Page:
There are some things that are inevitable in the Premier League. Wolves’ starting XI is more or less one of them.
Nuno Espirito Santo rarely wavers from his tried and tested 3-5-2 and the personnel that it comprises of, but cracks have begun to show in the well-oiled machine of late, as the strain of the packed schedule takes hold. Defeats to European rivals Arsenal and Sheffield United have left them in danger of slipping out of the top six, and automatic European qualification.
Could the solution simply be that the manager should utilise his squad resources a little more freely? As things stand, the Midlands side are the among the lowest users of the five-sub bonus feature thrown in to assist the sides after the restart.
It’s easy to forget that Wolves have a plethora of talented youngsters on their books who have been waiting in the wings for what feels like the entirety of the club’s return to the Premier League. Yes, the occasional player gets a substitute appearance but how often have we seen Pedro Neto and Daniel Podence starting games for the Wanderers? What has happened to the much touted Morgan Gibbs-White and Ruben Vinagre, who have found themselves largely out in the cold this season?
To be fair to the manager, Wolves do not have the largest squad in the league and there aren’t too many experienced options to come in to the side from outside the regular starting XI – but that’s a by-product of the rigid lineup. Established players do not want to sit on the bench for weeks on end with no prospect of breaking into the starting XI.
That leaves youngsters as the best option Santo has at the moment – but that isn’t necessarily a bad thing, as Pedro Neto has proven that this season, albeit in very short spurts.
Neto has been the most successful of the reserves – largely due to the injury to Diogo Jota earlier in the season – but since Jota’s return, the Portuguese Under-21 international has found starting opportunities nearly impossibly to claim despite his presence almost always having an instant impact, including an absolute screamer against West Ham just after the restart.
The growing feeling from the Wolves fan base is one of frustration that their side have spent significant money on players to improve the squad this season, and then just left them wasting away on the sidelines. It seems unlikely to be a matter discord between manager and boardroom on recruitment, as the club have been shrewder than most in the market over the last two seasons.
The introduction of youngsters is working for some of the other top six sides, most notably Chelsea and Manchester United, so why isn’t it being utilised at Wolves, especially in this fixture heavy period where an element of rotation is key to squad freshness?
Podence, 24, used social media to hint at unrest with some subtle agreements on Wolves fan sites earlier this week. The highly rated Portuguese winger joined from Greek outfit Olympiacos in January of this year for a fairly hefty £16.9m, but has featured just five times from the bench in the Premier League and played 90 minutes once in a Europa League tie since. Despite the absence of Neto, he wasn’t utilised for the closing stages when Adama Traore went off with his fourth dislocated shoulder of the season in the defeat to Sheffield United.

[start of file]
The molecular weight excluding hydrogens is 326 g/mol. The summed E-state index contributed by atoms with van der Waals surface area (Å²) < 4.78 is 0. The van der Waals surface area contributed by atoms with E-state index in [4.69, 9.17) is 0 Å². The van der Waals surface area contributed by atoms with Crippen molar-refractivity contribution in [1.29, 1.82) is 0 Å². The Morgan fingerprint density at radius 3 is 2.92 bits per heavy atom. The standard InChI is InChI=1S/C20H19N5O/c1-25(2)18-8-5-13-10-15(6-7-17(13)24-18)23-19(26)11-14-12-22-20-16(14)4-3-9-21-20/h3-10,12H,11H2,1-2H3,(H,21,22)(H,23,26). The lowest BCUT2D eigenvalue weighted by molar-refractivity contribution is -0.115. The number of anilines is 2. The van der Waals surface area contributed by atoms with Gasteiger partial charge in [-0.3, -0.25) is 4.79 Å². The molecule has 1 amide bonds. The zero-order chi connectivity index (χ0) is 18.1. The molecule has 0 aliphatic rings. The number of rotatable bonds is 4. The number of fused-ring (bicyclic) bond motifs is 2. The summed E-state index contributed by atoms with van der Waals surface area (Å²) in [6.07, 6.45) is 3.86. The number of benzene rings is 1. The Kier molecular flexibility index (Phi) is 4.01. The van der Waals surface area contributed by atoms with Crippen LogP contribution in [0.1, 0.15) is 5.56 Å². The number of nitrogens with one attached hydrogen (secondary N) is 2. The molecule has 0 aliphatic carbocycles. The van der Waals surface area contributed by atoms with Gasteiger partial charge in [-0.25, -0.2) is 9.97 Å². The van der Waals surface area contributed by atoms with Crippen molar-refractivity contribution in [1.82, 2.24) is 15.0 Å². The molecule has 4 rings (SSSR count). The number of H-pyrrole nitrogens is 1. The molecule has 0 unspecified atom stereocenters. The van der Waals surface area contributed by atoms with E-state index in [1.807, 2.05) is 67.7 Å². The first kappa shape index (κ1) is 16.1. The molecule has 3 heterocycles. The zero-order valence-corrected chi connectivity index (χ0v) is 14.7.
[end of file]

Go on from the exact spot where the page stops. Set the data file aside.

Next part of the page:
It’s not exactly a ringing endorsement from the manager or indeed the club, who look to be falling into the same habit that prevented two other highly rated European youngsters, Jesus Vallejo and Patrick Cutrone, having careers at Molineux.
Then there’s the curious case of Ruben Vinagre and Morgan Gibbs-White, who were both in Nuno’s plans last season but have largely been sidelined this campaign. For Gibbs-White in particular, it presents a difficult conundrum. The 20-year-old local boy featured over 30 times last season, impressing many, and was touted as a future England international – but he has managed just shy of a dozen games this time around, despite Wolves featuring in four competitions.
He hasn’t helped himself by falling foul of lockdown rules recently, much to the dismay of his manager, but he has been assured of another chance and a new contract is being discussed. He does face stiff competition in midfield from Ruben Neves, Leander Dendoncker and Joao Moutinho; but Moutinho is no spring chicken and Neves plays virtually every game, which is starting to catch up with him in recent outings.
So as Wolves’ restart form stutters, Nuno faces the latest test in his largely successful tenure at Molineux. He has rarely put a foot wrong thus far, but his reluctance to change his lineup could come back to bite him during this crucial run-in. Wolves’ youngsters are up to it, they’ve largely proven they belong at this level. Surely with results slipping and senior players tiring, Nuno has to trust them now. If not, will he ever?